Mr. McReynolds handled this case where The Louisiana Supreme Court reversed a jury award of $38 million in compensatory damages and $120 million in punitive damages against a French parent corporation for injuries sustained in an air separation plant owned and operated by its American subsidiary that had employed three injured workers. The Court affirmed the basic principle of shareholder immunity that a “parent corporation may, by virtue of its ownership interest, ha[ve] the right, power, and ability to control its subsidiary, [but] a parent corporation generally has no duty to control the actions of its subsidiary and thus no liability for a failure to control the actions of its subsidiary.” The court also held that the plaintiffs had failed to prove that the French parent had undertaken any such duty within the meaning of §324A of the Restatement (Second) of Torts, also known as the Good Samaritan Doctrine: “Neither a parent’s concern with safety conditions and its general communications with the subsidiary regarding safety matters, nor its superior knowledge and expertise regarding safety issues, will create in the parent corporation a duty to guarantee a safe working environment for its subsidiaries’ employees under §324A.” The case was re-argued and submitted on January 18, 2005. The Supreme Court re-instated its original decision, reversing the jury verdict, in a per curiam opinion issued on January 19, 2006.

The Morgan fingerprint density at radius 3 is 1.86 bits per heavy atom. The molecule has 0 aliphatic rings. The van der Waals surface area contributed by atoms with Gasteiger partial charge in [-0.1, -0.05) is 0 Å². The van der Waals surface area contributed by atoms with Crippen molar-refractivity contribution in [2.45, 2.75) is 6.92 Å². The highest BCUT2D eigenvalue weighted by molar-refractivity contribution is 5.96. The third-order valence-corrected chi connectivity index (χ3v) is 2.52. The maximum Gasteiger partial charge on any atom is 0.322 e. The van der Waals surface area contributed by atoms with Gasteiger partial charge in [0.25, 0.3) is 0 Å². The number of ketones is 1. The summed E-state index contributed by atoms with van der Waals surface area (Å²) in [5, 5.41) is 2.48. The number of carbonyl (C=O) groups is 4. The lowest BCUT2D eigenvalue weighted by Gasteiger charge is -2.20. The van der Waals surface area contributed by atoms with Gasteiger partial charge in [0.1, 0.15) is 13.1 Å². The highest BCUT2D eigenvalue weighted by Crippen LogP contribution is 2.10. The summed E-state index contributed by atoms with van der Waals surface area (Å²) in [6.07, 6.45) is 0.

Bujol v. Entergy Services, Inc.
, 03-0492 (La. 1/19/06), 922 So. 2d 1113, 2004 WL 1157413.